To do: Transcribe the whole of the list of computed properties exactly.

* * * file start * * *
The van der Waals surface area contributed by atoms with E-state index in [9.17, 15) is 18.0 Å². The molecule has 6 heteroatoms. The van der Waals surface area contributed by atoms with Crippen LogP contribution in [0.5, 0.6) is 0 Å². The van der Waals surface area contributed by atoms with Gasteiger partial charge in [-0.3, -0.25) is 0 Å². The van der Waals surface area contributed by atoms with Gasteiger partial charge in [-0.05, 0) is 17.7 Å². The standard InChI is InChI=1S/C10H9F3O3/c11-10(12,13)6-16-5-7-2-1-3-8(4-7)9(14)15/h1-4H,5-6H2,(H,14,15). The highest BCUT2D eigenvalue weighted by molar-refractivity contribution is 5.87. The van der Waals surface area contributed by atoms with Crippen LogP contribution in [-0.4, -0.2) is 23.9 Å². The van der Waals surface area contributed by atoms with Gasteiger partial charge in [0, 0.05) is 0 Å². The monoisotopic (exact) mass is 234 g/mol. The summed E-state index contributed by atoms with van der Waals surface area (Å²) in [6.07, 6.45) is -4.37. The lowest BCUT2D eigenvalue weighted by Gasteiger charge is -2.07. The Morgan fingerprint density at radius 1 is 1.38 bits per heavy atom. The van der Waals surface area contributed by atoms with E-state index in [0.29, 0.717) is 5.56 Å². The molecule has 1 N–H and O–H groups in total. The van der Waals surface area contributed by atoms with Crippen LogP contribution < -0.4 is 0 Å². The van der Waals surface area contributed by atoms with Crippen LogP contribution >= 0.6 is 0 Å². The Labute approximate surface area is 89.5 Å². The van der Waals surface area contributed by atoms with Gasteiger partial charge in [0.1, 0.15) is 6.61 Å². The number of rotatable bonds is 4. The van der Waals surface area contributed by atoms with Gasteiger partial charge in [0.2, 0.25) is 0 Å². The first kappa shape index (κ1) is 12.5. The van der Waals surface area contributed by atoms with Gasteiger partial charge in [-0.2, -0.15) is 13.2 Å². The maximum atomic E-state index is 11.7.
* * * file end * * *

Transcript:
The van der Waals surface area contributed by atoms with E-state index in [9.17, 15) is 18.0 Å². The molecule has 6 heteroatoms. The van der Waals surface area contributed by atoms with Crippen LogP contribution in [0.5, 0.6) is 0 Å². The van der Waals surface area contributed by atoms with Gasteiger partial charge in [-0.3, -0.25) is 0 Å². The van der Waals surface area contributed by atoms with Gasteiger partial charge in [-0.05, 0) is 17.7 Å². The standard InChI is InChI=1S/C10H9F3O3/c11-10(12,13)6-16-5-7-2-1-3-8(4-7)9(14)15/h1-4H,5-6H2,(H,14,15). The highest BCUT2D eigenvalue weighted by molar-refractivity contribution is 5.87. The van der Waals surface area contributed by atoms with Crippen LogP contribution in [-0.4, -0.2) is 23.9 Å². The van der Waals surface area contributed by atoms with Gasteiger partial charge in [0, 0.05) is 0 Å². The monoisotopic (exact) mass is 234 g/mol. The summed E-state index contributed by atoms with van der Waals surface area (Å²) in [6.07, 6.45) is -4.37. The lowest BCUT2D eigenvalue weighted by Gasteiger charge is -2.07. The Morgan fingerprint density at radius 1 is 1.38 bits per heavy atom. The van der Waals surface area contributed by atoms with E-state index in [0.29, 0.717) is 5.56 Å². The molecule has 1 N–H and O–H groups in total. The van der Waals surface area contributed by atoms with Crippen LogP contribution < -0.4 is 0 Å². The van der Waals surface area contributed by atoms with Crippen LogP contribution >= 0.6 is 0 Å². The Labute approximate surface area is 89.5 Å². The van der Waals surface area contributed by atoms with Gasteiger partial charge in [0.1, 0.15) is 6.61 Å². The number of rotatable bonds is 4. The van der Waals surface area contributed by atoms with Gasteiger partial charge in [0.2, 0.25) is 0 Å². The first kappa shape index (κ1) is 12.5. The van der Waals surface area contributed by atoms with Gasteiger partial charge in [-0.2, -0.15) is 13.2 Å². The maximum atomic E-state index is 11.7.